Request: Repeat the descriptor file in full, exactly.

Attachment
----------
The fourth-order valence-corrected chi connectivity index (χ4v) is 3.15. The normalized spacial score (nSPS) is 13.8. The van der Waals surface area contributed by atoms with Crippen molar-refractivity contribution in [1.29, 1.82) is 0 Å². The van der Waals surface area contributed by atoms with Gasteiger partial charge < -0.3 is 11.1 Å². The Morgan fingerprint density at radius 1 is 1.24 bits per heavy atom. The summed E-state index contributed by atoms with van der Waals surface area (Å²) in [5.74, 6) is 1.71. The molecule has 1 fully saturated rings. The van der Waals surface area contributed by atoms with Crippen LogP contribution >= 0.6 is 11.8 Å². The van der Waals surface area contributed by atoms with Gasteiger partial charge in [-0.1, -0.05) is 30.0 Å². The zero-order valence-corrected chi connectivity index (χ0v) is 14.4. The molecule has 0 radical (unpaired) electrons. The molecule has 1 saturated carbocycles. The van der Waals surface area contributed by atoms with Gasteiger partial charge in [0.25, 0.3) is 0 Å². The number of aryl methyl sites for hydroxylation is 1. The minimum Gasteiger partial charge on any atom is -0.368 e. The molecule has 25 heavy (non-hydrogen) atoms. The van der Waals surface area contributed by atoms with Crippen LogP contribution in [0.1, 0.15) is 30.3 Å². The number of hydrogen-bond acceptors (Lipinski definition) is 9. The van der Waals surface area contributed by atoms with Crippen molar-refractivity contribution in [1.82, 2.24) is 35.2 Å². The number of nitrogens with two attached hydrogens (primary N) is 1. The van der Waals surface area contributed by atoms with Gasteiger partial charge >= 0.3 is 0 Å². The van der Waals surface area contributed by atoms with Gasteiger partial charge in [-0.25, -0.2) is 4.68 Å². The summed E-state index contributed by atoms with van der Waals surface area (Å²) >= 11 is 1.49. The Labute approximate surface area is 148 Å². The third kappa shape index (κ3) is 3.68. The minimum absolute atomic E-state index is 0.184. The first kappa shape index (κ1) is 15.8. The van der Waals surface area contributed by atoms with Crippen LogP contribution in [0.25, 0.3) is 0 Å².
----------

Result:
The fourth-order valence-corrected chi connectivity index (χ4v) is 3.15. The normalized spacial score (nSPS) is 13.8. The van der Waals surface area contributed by atoms with Crippen molar-refractivity contribution in [1.29, 1.82) is 0 Å². The van der Waals surface area contributed by atoms with Gasteiger partial charge < -0.3 is 11.1 Å². The Morgan fingerprint density at radius 1 is 1.24 bits per heavy atom. The summed E-state index contributed by atoms with van der Waals surface area (Å²) in [5.74, 6) is 1.71. The molecule has 1 fully saturated rings. The van der Waals surface area contributed by atoms with Crippen LogP contribution >= 0.6 is 11.8 Å². The van der Waals surface area contributed by atoms with Gasteiger partial charge in [-0.1, -0.05) is 30.0 Å². The zero-order valence-corrected chi connectivity index (χ0v) is 14.4. The molecule has 0 radical (unpaired) electrons. The molecule has 1 saturated carbocycles. The van der Waals surface area contributed by atoms with Gasteiger partial charge in [0.25, 0.3) is 0 Å². The number of aryl methyl sites for hydroxylation is 1. The minimum Gasteiger partial charge on any atom is -0.368 e. The molecule has 25 heavy (non-hydrogen) atoms. The van der Waals surface area contributed by atoms with Crippen LogP contribution in [0.1, 0.15) is 30.3 Å². The number of hydrogen-bond acceptors (Lipinski definition) is 9. The van der Waals surface area contributed by atoms with Crippen molar-refractivity contribution in [1.82, 2.24) is 35.2 Å². The number of nitrogens with two attached hydrogens (primary N) is 1. The van der Waals surface area contributed by atoms with Gasteiger partial charge >= 0.3 is 0 Å². The van der Waals surface area contributed by atoms with Gasteiger partial charge in [-0.25, -0.2) is 4.68 Å². The summed E-state index contributed by atoms with van der Waals surface area (Å²) >= 11 is 1.49. The Labute approximate surface area is 148 Å². The third kappa shape index (κ3) is 3.68. The minimum absolute atomic E-state index is 0.184. The first kappa shape index (κ1) is 15.8. The van der Waals surface area contributed by atoms with Crippen LogP contribution in [0.25, 0.3) is 0 Å².